NEW DELHI: Even as students continue to demand for cancellation of Class XII exams, many educationists are divided on the issue. While some feels that holding the exam even for “major subjects in a shorter format runs the risk of becoming a super-spreader others feel it would be unfortunate if they had to be cancelled.
CBSE’s one of the proposal was that exams to be conducted in “major subjects” and in a shorter format on which experts feel that it’s not safe to conduct any exam of more than 15 minutes and six feet social distancing is not adequate.
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Meeta Sengupta, educationist said: “Conducting the exams only for major subjects does not reduce the risk of super spreaders, it only eases the cost and workload of Covid planning. With the best of planning, now that we know that Covid spreads via aerosol and has maximum impact indoors, any exam more than 15 minutes even at 6 feet distance will be a huge covid risk. Even if we take the risk, the exam cannot be fair or equitable since neither preparation nor circumstances are fair for exams. Also these exams give no new information about student capability that is not available via results of past three-four year exams.”
Others feel that no subject should be classified as major or minor as all are important. According to Ashok Ganguly, former CBSE chairperson, “All subjects in Class XII boards are equal in regard to their importance, difficulty level or total marks. One cannt classify subjects as major or minor. We have to see the totality of the situation because whole is greater than the sum of parts. So if we need to conduct board exams, it must be in all subjects and not restricted to just few. But the major part of the exams must be completed in 12 working days and as far as possible, the student may be allowed to appear in board exams from their schools.”
Citing deaths of large number of teachers during election duty, AK Jha, principal of Government Co-ed Sarvodaya Vidyalaya, Rohini, Delhi said that putting so many people at risk is avoidable. “Each paper will be of three hours and minutes. In addition is the commuting to the centre. Different states are peaking at different times, thereby making the conduct of exams on the same date impractical. This will involve lakhs of students and lakhs of teachers in thousands of centres on approximately 12 to 15 days. Putting so many people at risk is totally avoidable.”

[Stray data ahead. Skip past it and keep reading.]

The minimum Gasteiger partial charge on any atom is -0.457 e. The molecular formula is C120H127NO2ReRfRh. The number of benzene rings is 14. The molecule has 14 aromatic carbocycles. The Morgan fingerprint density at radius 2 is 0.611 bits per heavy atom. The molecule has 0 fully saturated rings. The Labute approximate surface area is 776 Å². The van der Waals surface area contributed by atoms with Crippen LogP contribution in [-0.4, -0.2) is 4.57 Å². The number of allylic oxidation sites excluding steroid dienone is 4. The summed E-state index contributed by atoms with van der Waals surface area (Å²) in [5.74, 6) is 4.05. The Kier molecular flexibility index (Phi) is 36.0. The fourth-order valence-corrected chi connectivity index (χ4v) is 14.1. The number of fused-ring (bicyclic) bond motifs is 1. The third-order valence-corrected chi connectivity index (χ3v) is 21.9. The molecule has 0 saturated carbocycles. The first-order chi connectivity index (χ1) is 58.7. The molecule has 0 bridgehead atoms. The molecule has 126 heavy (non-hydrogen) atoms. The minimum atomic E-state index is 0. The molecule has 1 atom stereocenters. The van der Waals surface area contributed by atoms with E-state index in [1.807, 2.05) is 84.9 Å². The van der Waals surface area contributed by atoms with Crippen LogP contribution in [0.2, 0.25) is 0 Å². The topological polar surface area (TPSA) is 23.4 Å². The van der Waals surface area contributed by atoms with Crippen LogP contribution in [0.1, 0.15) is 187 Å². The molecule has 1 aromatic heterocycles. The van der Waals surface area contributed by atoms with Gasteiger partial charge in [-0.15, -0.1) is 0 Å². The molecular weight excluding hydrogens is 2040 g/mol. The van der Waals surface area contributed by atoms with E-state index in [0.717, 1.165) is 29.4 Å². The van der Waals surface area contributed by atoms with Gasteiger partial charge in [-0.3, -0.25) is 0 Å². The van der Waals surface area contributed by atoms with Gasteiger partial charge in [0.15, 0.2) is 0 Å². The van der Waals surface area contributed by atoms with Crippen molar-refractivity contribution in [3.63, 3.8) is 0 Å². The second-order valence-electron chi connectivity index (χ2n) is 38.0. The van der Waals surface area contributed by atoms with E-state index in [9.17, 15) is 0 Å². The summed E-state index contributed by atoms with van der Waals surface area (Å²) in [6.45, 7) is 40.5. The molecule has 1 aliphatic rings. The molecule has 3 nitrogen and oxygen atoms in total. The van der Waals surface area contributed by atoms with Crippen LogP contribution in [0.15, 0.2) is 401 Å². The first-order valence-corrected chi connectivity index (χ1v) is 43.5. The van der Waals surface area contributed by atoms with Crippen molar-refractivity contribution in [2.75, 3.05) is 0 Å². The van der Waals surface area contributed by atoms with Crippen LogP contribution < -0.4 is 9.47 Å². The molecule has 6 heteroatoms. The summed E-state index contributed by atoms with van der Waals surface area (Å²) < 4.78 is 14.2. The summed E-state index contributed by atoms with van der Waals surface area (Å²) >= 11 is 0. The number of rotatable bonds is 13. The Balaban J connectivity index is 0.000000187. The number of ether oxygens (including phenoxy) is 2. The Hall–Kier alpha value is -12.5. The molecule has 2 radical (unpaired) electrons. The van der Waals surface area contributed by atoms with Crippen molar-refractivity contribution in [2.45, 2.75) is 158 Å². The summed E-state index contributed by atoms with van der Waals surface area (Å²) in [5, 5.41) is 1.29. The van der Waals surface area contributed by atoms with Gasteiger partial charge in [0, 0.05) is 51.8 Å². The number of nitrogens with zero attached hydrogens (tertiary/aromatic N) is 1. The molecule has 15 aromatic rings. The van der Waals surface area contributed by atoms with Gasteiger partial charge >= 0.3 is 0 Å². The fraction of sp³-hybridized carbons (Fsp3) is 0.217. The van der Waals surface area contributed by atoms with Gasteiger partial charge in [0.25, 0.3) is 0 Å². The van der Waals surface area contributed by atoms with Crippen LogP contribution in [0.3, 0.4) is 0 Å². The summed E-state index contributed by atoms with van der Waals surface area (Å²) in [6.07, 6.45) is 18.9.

Ashok Pandey, director of Ahlcon Group of Schools feel that if necessary online exam is an option, but nothing should precede wellbeing of the students. “If at all, only online for two or three papers. The question is how to make it transparent and monitored? Then extrapolating the marks to other subjects is also an issue. But I personally believe that in the extra ordinary situations, empathy, concern for wellbeing should precede any effort to conduct online exam,” said Pandey adding that school based evaluation under an overall standard guideline from the CBSE should be pursued.
On whether the exams should be cancelled, while some feels it may will not reflect the true and objective assessment and also may lead to disincentives for hard-working intelligent students, others think it could reduce the risk of another super-spreader event and colleges can find innovative ways for admissions.
According to Ganguly, “It will be unfortunate if Class XII Board exams are cancelled. Class XII is last stage of school education and if a student is promoted without any exam, may be summative one, it will not reflect the true and objective assessment. In any case, the evaluation must have reliability, validity and credibility. We cannot adopt the processes being employed in Class X assessment because both the stages are distinct apart. Then there will be problem of undergraduate admission because any assessment which is not credible, cannot be a part of a screening or elimination process. Then there will challenges of ensuring uniformity across boards.”
Vipin Kumar Aggarwal, principal of Sri Aurobindo college believes that “to have standardized and fair academic evaluation common examination is necessary. If it is not conducted it will lead to disincentivize hard-working intelligent students and admission to the higher educational institution will not be fair.” He suggested that instead of conducting board exams on multiple days, there could be a provision made where students can come for only one or two days for physical exams. “These exams can have multiple components from multiple subjects in an MCQ format and students can choose the components they want to according to what they want to study in their undergraduate programme.”
Jha however disagrees and said the exams may be cancelled without any negative consequences. He said: “The same pattern may be used which has been used for preparing Class X results which is on the basis of tests and pre-board exams conducted by the school. Alternatively, a two-hour common exam may be conducted by NTA as an aptitude test. These scores can be used for admissions in various courses/ colleges.”
While Sengupta said: “Cancelling exams could reduce the risk of super-spreader events, not just the exam but the marking also. As for admission to further education, colleges can find innovative ways,” Pandey believes that “The positive for cancellation of the exam will be that students will lose uncertainty and anxiety. No child is in a mental frame to write examination. But it immediately turns into another anxiety about the standard processes to prepare result. It’s a tough call.”